• Laurie Swigart

Characteristics of a Good Stage Manager

A good stage manager…


1. Assumes responsibility:

Realizes that that bulk of responsibility for the smooth running of the rehearsal process and the production run is on their shoulders.

Remembers that responsibilities can and should be shared with able assistants.

2. Keeps their cool:

Never loses their temper, especially in front of their cast.

Maintains a professional attitude at all times: Remaining loyal to all aspects of the production and never gossiping with the cast. Remember you are privy to many discussions that are not for the cast and crew.

Remembers to always add "please" and "thank-you" to everything you do and say.

3. Is organized, efficient, and observant:

Always has paperwork ready, props gathered, rehearsals and meetings organized, and always be ready for what is to happen next.

4. Is dependable:

Always takes responsibility for the production, always is early for any call, always is ready for the unexpected, and always is ready for what is to happen next.

5. Is always asked to return for another assignment:

Good stage managers are the life blood of the theatre and if you carry out your tasks well, with a good attitude and energy, you will always work in this business.

The job of stage manager is one of the most time consuming, difficult, and important positions in the theatre. The stage manager receives less glory than most involved in a production and often is only notices when something goes wrong. The stage manager hears all the complaints, has to deal with all the problems, and receives the blame for everything that goes wrong. Yet, with all of this, the position of the stage manager is one of the most important and rewarding in the theatre.


The stage manager begins before rehearsals and is one of the last people out of the theatre on closing night. In between those times, they become the life line, the communications hub for the entire production team and the performance ensemble. Organization is your key to success and the success of the production. What follows is a guideline for assisting you in your job of stage manager for this production. These are only guides and are not intended to be "rules" for stage managing. If you have a way of working that is more practical for you, by all means use it. Remember to refer to this manual often. It is easy to get caught up in the process without realizing that you are forgetting a responsibility.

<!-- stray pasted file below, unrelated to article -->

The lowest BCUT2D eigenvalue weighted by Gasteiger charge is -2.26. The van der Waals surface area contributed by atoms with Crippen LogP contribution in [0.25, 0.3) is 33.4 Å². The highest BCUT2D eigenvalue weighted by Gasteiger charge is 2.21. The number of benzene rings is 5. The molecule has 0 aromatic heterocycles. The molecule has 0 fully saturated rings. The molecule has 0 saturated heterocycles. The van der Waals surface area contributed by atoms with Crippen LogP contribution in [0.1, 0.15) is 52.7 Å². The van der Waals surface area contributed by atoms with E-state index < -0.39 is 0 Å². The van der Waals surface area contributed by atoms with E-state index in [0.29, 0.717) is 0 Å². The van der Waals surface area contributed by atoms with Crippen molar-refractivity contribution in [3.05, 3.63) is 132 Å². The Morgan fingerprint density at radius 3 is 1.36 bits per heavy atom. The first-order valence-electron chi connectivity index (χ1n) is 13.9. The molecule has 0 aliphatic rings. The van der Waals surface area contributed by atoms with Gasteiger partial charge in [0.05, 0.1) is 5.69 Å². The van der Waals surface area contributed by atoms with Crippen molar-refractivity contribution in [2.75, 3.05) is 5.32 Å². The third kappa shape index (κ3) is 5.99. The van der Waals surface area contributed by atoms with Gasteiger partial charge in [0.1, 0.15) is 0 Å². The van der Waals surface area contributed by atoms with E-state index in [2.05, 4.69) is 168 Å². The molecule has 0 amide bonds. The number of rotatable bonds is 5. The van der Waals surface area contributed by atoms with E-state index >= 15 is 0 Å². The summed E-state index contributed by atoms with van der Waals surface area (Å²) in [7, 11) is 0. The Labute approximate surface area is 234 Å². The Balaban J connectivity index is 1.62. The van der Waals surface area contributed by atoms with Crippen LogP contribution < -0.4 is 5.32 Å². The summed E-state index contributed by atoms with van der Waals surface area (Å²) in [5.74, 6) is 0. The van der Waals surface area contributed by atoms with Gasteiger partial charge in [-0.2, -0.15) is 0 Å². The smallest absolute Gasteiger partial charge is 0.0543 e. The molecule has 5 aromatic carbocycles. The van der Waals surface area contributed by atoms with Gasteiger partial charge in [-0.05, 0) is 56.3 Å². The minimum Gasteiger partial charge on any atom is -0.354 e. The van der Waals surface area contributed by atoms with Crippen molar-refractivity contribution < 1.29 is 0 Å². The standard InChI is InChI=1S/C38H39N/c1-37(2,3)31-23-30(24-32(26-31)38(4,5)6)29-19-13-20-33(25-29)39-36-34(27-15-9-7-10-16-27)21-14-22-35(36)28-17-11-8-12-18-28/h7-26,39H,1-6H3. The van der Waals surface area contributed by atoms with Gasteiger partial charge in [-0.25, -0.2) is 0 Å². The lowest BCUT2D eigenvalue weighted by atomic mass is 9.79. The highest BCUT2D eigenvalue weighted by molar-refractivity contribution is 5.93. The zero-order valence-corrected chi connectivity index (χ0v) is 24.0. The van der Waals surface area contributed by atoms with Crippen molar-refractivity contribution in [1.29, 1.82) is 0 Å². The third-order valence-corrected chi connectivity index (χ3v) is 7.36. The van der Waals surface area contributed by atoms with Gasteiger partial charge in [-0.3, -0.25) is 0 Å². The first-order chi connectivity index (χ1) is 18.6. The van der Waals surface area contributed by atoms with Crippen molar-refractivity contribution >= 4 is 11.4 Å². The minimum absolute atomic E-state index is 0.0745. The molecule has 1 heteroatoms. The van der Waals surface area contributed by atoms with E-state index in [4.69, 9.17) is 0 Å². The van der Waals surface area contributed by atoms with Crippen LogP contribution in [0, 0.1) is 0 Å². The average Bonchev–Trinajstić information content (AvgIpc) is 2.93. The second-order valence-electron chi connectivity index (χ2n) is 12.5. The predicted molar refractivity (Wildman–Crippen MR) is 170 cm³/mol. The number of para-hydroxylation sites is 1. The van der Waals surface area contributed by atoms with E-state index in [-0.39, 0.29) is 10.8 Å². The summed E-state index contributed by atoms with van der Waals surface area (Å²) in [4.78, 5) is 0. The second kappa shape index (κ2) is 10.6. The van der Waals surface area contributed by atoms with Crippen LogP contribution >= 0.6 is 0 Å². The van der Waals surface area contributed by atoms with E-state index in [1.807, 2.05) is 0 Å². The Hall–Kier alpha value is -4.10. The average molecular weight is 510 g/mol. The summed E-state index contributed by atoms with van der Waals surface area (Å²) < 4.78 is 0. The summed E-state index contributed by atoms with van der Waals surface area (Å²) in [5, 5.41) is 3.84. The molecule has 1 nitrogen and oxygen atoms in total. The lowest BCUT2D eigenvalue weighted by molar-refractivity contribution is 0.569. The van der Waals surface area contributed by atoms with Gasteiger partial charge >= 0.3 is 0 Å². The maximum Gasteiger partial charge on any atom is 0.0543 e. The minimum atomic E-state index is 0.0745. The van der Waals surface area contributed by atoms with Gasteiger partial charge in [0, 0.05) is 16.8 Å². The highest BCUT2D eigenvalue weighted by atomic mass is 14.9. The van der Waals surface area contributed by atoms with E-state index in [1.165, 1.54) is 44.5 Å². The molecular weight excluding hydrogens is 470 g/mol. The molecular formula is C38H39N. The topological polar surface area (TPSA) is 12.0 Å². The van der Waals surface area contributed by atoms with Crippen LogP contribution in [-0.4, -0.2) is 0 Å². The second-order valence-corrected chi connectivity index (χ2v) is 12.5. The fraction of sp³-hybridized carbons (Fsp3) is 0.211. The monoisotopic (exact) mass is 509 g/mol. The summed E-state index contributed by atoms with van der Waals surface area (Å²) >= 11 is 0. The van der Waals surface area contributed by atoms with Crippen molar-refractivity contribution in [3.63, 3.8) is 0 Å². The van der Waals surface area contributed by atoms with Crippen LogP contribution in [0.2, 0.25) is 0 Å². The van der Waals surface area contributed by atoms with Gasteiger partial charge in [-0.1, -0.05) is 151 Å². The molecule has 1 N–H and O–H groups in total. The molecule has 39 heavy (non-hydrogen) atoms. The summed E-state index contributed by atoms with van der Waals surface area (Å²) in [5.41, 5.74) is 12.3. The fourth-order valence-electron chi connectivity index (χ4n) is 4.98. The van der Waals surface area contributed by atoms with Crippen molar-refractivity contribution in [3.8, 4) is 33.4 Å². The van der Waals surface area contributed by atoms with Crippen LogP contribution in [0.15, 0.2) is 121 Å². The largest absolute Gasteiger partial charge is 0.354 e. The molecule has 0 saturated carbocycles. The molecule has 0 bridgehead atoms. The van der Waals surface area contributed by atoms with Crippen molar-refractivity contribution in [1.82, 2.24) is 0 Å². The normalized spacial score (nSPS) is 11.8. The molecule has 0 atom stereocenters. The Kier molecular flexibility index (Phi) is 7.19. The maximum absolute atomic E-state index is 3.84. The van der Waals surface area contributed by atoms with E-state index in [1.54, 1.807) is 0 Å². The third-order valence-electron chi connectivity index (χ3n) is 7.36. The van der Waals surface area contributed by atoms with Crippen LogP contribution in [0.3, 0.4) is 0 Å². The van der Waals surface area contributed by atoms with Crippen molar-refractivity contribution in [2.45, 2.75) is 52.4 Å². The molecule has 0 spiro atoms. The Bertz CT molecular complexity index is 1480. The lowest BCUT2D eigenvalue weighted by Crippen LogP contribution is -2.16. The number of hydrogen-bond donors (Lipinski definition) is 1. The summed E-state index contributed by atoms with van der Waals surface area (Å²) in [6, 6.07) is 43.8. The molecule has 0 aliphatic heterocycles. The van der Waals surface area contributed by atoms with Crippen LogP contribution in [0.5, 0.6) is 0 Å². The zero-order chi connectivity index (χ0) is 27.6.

Communicate - Talk with each and everyone involved with the production and many problems can be solved before they happen. You are the conduit between everyone else.


Mediate - Don't cause problems, solve them. Be professional and respectful at all times but be firm. Never hesitate to ask for advice from the faculty or others with experience.


Listen - Problems may not always come to you so always keep an ear to the ground for potential problems.


Be Patient - Many things and people will try your patience daily. Remember there are many artistic egos working in tandem; help to keep everyone working together.


Remember - We are all working toward the same goal; the best live theatre experience we can create. You are an integral part of this great ride.

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